OK, so I've gone through the demonstration that there are undecidable propositions inside any formal system sufficient for addition, multiplication, and the basic logical operations of the elementary theory of whole numbers. From here it's actually pretty easy to see why the consistency of the formal system, which I'm referring to as PM, cannot be proven within the system. Again, I will stay as close as I can, up to the ability of this editor to represent it, to Goedel's notation.
Let Wid(c) be defined as the statement that there exists a formula x such that it cannot be derived from the set of formulae c. That is, (Ex)[Form(x) & ~(Bew(x))]. Here Bew means provable from the formulae c. Literally, There exists an x such that x is a formula of PM and x is not provable from the formulae c.
Now we have to prove this. Remember that 17 Gen r is not provable within PM. So, Wid(c)-->~(Bew(17 Gen r)). That is, as long as there are unprovable propositions, the undecidable one from before is unprovable. But the fact that for any x, 17 Gen r is not provable is equivalent to the statement(for all x)q(Z(x),Z(p)), recalling that 17 Gen r = p(Z(p)). Therefore, if PM is consistent, we can prove 17 Gen r! This is a contradiction of Wid(c)-->~(Bew(17 Gen r)) above. Here we use the fact that 17 Gen r states its own unprovability, so to prove it unprovable is to prove it.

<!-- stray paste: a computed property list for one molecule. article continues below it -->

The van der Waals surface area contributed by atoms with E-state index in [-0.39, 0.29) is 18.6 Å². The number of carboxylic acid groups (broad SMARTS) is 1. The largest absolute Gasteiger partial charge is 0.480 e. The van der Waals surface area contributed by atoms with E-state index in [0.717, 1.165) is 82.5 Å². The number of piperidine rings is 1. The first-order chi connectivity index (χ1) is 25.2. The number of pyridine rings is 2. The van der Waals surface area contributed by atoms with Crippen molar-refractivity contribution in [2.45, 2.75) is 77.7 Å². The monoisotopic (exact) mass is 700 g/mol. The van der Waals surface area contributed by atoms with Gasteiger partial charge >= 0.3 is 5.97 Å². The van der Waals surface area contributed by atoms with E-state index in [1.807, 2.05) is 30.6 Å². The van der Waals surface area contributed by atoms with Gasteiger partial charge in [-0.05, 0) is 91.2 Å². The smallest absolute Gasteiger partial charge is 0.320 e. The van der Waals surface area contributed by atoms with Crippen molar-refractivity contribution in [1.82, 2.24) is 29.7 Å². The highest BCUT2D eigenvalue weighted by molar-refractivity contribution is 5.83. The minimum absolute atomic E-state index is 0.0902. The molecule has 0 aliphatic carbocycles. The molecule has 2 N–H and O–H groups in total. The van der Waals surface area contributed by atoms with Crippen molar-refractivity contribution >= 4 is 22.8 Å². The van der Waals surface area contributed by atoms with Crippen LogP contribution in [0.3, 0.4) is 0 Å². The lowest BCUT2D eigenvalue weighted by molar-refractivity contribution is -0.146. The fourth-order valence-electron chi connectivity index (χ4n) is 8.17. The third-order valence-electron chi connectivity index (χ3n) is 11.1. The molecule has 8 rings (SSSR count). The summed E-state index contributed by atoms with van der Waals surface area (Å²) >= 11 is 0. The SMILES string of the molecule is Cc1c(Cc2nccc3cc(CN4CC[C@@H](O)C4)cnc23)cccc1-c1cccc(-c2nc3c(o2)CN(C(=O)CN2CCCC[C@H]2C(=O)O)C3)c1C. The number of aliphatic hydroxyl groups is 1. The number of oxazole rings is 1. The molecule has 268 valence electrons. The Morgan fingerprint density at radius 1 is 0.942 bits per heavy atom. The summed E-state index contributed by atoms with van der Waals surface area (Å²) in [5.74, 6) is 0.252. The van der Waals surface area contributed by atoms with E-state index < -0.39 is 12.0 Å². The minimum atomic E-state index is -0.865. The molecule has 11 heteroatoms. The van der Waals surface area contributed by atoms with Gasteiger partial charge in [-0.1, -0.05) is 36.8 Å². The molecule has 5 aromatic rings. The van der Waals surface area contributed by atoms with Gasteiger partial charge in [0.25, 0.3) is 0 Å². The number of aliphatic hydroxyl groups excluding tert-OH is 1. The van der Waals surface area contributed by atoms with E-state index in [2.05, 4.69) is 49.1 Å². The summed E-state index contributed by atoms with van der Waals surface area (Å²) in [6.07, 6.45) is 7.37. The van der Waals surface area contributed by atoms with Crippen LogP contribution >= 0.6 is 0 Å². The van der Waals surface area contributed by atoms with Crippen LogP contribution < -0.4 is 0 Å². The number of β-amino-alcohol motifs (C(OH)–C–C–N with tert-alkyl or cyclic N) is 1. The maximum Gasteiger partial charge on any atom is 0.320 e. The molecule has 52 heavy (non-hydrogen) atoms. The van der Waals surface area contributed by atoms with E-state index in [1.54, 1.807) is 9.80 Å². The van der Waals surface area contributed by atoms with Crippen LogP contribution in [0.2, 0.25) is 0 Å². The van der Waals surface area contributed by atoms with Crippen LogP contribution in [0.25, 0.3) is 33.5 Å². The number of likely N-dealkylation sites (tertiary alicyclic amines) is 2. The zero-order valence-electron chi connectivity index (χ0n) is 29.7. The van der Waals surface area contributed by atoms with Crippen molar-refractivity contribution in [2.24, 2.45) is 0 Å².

Thus, a formal system like PM cannot prove its own consistency. Well, what's so big about that? For one thing, suppose you have a bigger system that contains PM, can it prove it's own consistency? It seems it can't because the argument above would apply to it and we would have an infinite regress. Please let me know if I'm wrong about this.
Next time I will return to I am a Strange Loop.